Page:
Why does Advent endure? Why does God give more time?
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The church begins a new year this Sunday with the start of the Advent season. The assigned gospel for the first Sunday of Advent is the “Little Apocalypse” in Mark’s Gospel, chapter 13:
"But in those days, after that suffering, the sun will be darkened, and the moon will not give its light, and the stars will be falling from heaven, and the powers in the heavens will be shaken. Then they will see 'the Son of Man coming in clouds' with great power and glory. Then he will send out the angels, and gather his elect from the four winds, from the ends of the earth to the ends of heaven.
"From the fig tree learn its lesson: as soon as its branch becomes tender and puts forth its leaves, you know that summer is near. So also, when you see these things taking place, you know that he is near, at the very gates. Truly I tell you, this generation will not pass away until all these things have taken place. Heaven and earth will pass away, but my words will not pass away. "But about that day or hour no one knows, neither the angels in heaven, nor the Son, but only the Father.
Beware, keep alert; for you do not know when the time will come. It is like a man going on a journey, when he leaves home and puts his slaves in charge, each with his work, and commands the doorkeeper to be on the watch. Therefore, keep awake--for you do not know when the master of the house will come, in the evening, or at midnight, or at cockcrow, or at dawn, or else he may find you asleep when he comes suddenly. And what I say to you I say to all: Keep awake."
Isn’t it funny how we persist in thinking of Jesus primarily as a teacher of golden rules and a dispenser of good deeds?
Jesus's longest discourse, by far, in Mark’s Gospel is this sermon that makes Halloween seem tame by comparison.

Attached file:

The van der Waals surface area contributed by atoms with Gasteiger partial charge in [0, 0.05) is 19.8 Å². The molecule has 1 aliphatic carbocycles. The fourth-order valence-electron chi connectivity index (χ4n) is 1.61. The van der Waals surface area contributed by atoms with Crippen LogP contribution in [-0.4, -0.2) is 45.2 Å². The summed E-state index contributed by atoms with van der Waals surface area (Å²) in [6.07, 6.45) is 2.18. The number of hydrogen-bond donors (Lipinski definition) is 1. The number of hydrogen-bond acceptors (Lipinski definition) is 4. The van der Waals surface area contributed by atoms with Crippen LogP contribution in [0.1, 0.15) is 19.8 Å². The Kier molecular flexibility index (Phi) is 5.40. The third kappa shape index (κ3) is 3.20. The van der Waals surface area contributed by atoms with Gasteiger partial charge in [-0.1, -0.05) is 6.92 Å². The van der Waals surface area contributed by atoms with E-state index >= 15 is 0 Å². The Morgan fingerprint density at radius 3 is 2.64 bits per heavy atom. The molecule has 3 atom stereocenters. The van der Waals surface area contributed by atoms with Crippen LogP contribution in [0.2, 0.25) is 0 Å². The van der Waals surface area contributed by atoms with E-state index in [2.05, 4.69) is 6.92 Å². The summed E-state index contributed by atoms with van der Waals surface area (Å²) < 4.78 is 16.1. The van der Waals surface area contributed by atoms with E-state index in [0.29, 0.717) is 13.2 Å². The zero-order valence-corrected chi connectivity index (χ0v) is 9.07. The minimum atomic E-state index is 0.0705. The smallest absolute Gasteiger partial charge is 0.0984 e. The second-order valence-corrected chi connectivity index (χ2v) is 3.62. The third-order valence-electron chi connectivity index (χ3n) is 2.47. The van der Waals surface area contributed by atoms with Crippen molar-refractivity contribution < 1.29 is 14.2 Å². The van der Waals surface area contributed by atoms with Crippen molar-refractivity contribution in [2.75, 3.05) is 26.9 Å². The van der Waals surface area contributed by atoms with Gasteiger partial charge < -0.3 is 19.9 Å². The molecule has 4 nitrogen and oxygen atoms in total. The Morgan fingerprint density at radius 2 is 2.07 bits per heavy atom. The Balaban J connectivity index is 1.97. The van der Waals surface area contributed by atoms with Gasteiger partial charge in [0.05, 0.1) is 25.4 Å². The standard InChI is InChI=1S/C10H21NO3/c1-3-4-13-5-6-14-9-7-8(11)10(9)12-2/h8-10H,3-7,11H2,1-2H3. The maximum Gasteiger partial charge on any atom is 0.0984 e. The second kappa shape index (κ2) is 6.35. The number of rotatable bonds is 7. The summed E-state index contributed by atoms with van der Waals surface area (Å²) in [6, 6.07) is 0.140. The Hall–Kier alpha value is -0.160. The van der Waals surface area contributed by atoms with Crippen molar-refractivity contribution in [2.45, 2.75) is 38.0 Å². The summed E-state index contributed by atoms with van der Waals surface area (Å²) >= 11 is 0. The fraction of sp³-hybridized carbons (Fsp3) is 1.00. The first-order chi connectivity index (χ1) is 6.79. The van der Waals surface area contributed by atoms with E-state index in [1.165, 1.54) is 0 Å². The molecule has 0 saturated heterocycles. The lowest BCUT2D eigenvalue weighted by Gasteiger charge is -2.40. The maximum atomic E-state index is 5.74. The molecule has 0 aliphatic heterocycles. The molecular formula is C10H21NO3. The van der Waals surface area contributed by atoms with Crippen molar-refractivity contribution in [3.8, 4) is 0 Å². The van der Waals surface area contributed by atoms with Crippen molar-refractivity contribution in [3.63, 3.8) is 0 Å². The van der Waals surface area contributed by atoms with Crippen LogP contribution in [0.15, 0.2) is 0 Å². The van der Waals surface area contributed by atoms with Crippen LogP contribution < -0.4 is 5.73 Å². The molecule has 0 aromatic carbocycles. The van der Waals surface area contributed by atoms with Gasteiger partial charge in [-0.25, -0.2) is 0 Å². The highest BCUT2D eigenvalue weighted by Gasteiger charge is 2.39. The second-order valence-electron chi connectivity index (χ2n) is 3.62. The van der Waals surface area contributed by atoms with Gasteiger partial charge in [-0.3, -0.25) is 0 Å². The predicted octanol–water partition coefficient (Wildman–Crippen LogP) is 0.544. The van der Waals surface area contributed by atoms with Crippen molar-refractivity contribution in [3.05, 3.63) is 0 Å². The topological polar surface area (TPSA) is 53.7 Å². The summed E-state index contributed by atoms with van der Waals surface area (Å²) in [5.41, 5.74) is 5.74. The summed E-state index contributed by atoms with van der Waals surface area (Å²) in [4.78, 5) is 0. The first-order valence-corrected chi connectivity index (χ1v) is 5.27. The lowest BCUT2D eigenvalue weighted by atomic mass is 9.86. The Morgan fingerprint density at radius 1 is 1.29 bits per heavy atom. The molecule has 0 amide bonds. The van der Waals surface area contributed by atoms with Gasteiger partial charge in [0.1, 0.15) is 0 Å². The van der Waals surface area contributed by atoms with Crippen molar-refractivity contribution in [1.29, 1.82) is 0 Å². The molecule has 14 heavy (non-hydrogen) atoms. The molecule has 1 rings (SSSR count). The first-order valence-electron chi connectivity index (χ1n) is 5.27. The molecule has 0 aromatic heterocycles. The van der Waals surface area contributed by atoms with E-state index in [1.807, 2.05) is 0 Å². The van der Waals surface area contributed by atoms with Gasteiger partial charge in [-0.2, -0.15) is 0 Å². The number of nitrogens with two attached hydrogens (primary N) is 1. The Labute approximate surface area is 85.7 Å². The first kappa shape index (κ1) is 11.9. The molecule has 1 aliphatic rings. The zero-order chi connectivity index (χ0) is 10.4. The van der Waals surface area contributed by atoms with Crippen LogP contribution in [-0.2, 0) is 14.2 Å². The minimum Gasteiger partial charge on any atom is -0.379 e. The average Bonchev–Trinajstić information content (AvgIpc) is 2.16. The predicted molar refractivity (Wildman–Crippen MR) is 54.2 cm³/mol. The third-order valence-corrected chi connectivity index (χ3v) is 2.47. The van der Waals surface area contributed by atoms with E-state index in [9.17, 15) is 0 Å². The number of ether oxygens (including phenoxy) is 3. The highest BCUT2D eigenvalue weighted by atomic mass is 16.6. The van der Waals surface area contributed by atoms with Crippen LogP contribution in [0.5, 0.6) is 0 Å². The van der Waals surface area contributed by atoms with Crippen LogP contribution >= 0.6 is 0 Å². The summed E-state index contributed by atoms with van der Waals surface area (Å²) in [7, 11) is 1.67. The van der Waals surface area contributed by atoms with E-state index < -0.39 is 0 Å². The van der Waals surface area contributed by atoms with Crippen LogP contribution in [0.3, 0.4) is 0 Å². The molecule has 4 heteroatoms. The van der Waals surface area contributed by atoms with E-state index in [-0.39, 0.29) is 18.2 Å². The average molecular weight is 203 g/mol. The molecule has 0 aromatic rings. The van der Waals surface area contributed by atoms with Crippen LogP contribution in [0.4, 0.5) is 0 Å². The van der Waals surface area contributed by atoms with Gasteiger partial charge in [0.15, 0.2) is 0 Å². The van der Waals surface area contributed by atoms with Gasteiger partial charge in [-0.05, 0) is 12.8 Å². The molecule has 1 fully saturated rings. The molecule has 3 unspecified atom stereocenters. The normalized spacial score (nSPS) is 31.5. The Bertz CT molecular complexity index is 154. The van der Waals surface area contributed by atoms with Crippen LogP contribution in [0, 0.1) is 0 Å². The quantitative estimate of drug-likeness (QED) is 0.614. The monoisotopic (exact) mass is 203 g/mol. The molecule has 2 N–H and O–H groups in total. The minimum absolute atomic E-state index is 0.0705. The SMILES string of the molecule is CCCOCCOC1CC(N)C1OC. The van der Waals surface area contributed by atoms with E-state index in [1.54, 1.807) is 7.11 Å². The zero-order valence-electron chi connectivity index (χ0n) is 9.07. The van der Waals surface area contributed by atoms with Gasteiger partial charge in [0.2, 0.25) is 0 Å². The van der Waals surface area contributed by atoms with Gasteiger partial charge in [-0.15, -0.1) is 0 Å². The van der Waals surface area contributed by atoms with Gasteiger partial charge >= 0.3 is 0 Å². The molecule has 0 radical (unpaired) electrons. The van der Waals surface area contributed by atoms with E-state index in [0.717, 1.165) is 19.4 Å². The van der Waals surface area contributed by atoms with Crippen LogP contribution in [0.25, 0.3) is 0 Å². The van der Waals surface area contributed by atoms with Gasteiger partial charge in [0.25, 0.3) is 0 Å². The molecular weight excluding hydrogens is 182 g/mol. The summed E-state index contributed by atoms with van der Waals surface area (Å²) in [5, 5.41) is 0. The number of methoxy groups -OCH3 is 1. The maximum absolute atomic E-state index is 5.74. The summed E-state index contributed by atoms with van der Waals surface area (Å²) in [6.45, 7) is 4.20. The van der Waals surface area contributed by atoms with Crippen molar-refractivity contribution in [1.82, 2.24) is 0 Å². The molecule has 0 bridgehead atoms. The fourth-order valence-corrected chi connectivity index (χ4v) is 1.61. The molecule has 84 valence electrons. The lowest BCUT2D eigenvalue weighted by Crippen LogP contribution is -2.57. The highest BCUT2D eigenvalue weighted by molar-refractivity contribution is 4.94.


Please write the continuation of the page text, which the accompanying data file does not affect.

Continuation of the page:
During his three year ministry, Jesus has spent a lot of his time at the temple; so that, by the time we get to the cusp of the passion story, Jesus is like Peter Finch in Network. He’s mad as hell and he’s not going take it anymore.
Jesus has just been condemning the temple guild for “devouring the homes of widows,” widows like the old lady with the pocket change she set aside from her old man’s pension. Yet the disciples manage once again to miss the point. As soon as they march out of the temple Jesus has just condemned as the first century equivalent of a payday lender, the disciples start admiring its architecture.
"Teacher, look, what large stones and what large buildings!”
“Let me tell you about those buildings. It’s all going to come crumbling down.”
Jesus says no more until they come to the Mount of Olives, the place where the prophet Zechariah had proclaimed God’s messiah would commence his saving work. “Lo, the Day is surely coming,” Zechariah prophesies, “On that day the Lord’s feet shall stand on the Mount of Olives, which lies before Jerusalem on the east; and the Mount of Olives shall be split in two.”
Stones will be turned, one upon another.
So it’s not surprising that, as they sit on the Mount of Olives looking across the valley at the edifice Christ has just said will soon be eradicated, they’d get to thinking about what Zechariah called the Day of the Lord, the time when God will come again to judge the quick and the dead. No sooner has Jesus just predicted the temple’s destruction than they’re sitting at ground zero for God’s mushroom cloud-laying messiah. In other words, it’s a rather obvious question the disciples ask.
“‘Tell us, when will this be, and what will be the sign that all these things are about to be accomplished?’”
And immediately Jesus cracks the whip, chastising his disciples “Do not be led astray by asking ‘When?’”
“Only the Father knows the day and the hour,” Jesus preaches at the end of his fire and brimstone sermon.
“When?” is a question that cannot be answered; therefore, “When?” is a question that should not be asked.
Do not be led astray by the when question, Jesus warns.
There will be wars and rumors of more. There will be earthquakes and famines and floods. There will be plagues and pandemics and polarized families. There will be grifting prophets and phony preachers. It’s going to get worse before God makes all things new. All the bad that’s certain to be is but the beginning of the birth pangs.
Do not get distracted, trying to read the signs of the times, Jesus scolds.
Do not get preoccupied, attempting to make predictions, Jesus reprimands.
Do not be led astray by asking “When?”
When are you coming again?
When will be the End?
Nonetheless, Jesus would make an absolutely horrible HR director. He’s a rotten evaluator of talent. Down through the years, the rest of his recruits have proven to be every bit as bad at heeding his words as the initial dozen.